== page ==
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Magistrates Court versus the District Court

In South Australia there are 3 different types of Courts: the Magistrates Court, District Court and Supreme Court. Which Court a person will need to appear in, and where the matter finalises, will depend on the classification of the offence.

Criminal Offence Classifications

There are 3 classifications of Criminal Offences: Summary, Minor Indictable and Major Indictable.  The classification of the offence dictates the maximum penalty that can be imposed by a Magistrate or Judge. Judges in the District Court commonly hear more serious matters and thus impose heavier penalties than Magistrates.

The Magistrates Court has the power to hear Summary and Minor Indictable charges.  These vary from driving charges to assaults and “street crime” such as disorderly behaviour.

Major Indictable charges are more serious and cases include Sexual Offences, Drug and Firearm Offences. These charges go through a preliminary hearing process in the Magistrates Court to ensure that there is sufficient evidence to proceed with the case in the District or Supreme Court.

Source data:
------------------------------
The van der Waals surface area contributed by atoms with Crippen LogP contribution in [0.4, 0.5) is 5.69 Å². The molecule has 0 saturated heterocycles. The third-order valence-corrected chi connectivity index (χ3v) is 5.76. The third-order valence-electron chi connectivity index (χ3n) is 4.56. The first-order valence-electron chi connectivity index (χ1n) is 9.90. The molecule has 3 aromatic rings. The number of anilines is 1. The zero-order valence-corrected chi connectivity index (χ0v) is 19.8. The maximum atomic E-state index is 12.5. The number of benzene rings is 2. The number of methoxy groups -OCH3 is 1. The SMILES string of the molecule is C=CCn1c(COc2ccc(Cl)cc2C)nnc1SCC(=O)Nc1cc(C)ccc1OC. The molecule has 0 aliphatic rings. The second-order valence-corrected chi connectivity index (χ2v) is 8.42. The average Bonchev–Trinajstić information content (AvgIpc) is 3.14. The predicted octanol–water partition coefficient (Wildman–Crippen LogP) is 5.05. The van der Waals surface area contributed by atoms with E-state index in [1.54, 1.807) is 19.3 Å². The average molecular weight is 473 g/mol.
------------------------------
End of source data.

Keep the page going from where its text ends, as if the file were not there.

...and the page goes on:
Major Indictable Charges

New provisions allow for some Major Indictable charges to be finalised in the Magistrates Court which limits the maximum penalty that can be imposed and results in quicker finalisation of the matter.

Once charged with a Criminal offence a person may choose to plead Guilty or Not Guilty to the offence and getting the right advice is essential before making that decision.  Getting the right advice may result in the charges being downgraded, withdrawn or dealt with more quickly.

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